Mum gets sick, so I have to go with her to her doctor. I don’t go as much now because of my job, but I go when I can. Now that I’m older, I don’t hate being a CODA. I don’t hate knowing sign language. And I never really did hate my mum and dad. Um… Life was really hard I thought, back when I was a kid. But now that I’m older and I look back and I realise how blessed I really was. My dad could have gotten another interpreter but really deep down, I really wanted to be the one that did it. I wanted to be the one to go with him. And those kids who made fun of me? Guess what? I have a skill that they don’t. And the girl that was in the bathroom that insulted me? Several years later after we graduated, I ran into her. She said, (GASPS) “Guess what?” I said “What?” She said “I really wish I would have learned sign language.” I said “Why?” She said “Because there’s a little boy that lives down the street. “He’s deaf. “My kids want to play with him but they don’t know how to talk to him “and I don’t either.” And all I could think was “It’s your loss.”
“I am a wonderful person.” “I am… “I can be a good friend “and it’s your loss that you never got to know me as a person. “You only chose to know me “as a deaf couple’s kid. “You never got to know me as Paula.” So… “Your loss. “Not mine.” But I never said that out loud. I did say “Oh, well that’s too bad. You can always get a book. “They have books.” She said “I know.” So we talked for a few more minutes and she left. I am 42 now. I… ..am very happy that I know sign language. I’m very happy that I got the chance to have the best of both worlds.
The deaf world and the hearing world. And one thing that I love so much is music. I love to listen to music. And I love to interpret music. So I can pull that from the hearing world and incorporate it to the deaf world. So that they can see what the words are. I sign and… I know now that I’m very blessed. I’m very blessed to have had deaf parents. And I really wish my dad was still alive so he would know that I don’t hate him. But I’m pretty sure when he died he already knew. He already knew I didn’t hate him. But one more thing, remember when I told you that my dad said I should become an interpreter and I said “Nope. “Won’t ever happen”? Guess what my job is now? I work in a middle school and a high school as a deaf ed interpreter. And I love it. That is what God has blessed me with. He’s blessed me with the skill to sign. And I couldn’t ask for a better job. I couldn’t ask for better parents.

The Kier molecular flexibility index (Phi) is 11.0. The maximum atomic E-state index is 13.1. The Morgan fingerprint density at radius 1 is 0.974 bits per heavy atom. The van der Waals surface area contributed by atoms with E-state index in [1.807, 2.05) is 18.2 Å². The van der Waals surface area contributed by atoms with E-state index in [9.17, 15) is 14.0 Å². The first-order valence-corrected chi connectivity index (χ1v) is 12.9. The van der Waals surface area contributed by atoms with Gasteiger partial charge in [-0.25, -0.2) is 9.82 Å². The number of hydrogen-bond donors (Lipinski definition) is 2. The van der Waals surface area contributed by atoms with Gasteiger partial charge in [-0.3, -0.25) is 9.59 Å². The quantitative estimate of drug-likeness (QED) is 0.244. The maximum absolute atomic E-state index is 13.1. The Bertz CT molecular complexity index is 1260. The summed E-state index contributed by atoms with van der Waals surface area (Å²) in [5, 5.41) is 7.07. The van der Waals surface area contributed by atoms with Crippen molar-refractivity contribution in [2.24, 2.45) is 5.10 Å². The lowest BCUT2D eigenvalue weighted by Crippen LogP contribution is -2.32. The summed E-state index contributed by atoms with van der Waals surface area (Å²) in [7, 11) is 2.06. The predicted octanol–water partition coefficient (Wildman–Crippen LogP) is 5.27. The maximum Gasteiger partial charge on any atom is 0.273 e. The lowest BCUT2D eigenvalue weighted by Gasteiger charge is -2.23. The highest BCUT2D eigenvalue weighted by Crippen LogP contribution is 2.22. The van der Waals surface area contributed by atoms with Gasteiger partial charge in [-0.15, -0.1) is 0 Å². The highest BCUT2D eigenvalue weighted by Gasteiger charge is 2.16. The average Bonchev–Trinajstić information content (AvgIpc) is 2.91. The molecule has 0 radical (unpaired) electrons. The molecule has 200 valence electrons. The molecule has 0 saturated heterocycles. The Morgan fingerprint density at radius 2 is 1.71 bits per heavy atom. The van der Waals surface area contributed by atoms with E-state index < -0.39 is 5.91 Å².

My parents… ..they’re a blessing to me. And my parents were the best parents that they could be. And… ..I really had a lot before, hate for myself, for how I felt and how I behaved. But now I am very proud of the person that I’ve become. And I am very thankful that I have this skill. So if you’re a CODA and you feel like people bully you all the time, just remember that you have something that they don’t have. And just remember that you are probably an amazing person and it’s really their loss, not yours. If they can’t accept the fact that you have a skill that they don’t, that means they’re jealous of you.
That’s exactly what I’ve learned, is that they’re jealous. Because if you’re a CODA, you have a lot more skills and understanding that they don’t. So, with that being said, have a wonderful day. Have a great weekend. And… ..let the CODAs unite and… ..you know, just be the best that you can be. I will see you later. Have a wonderful day. Bye!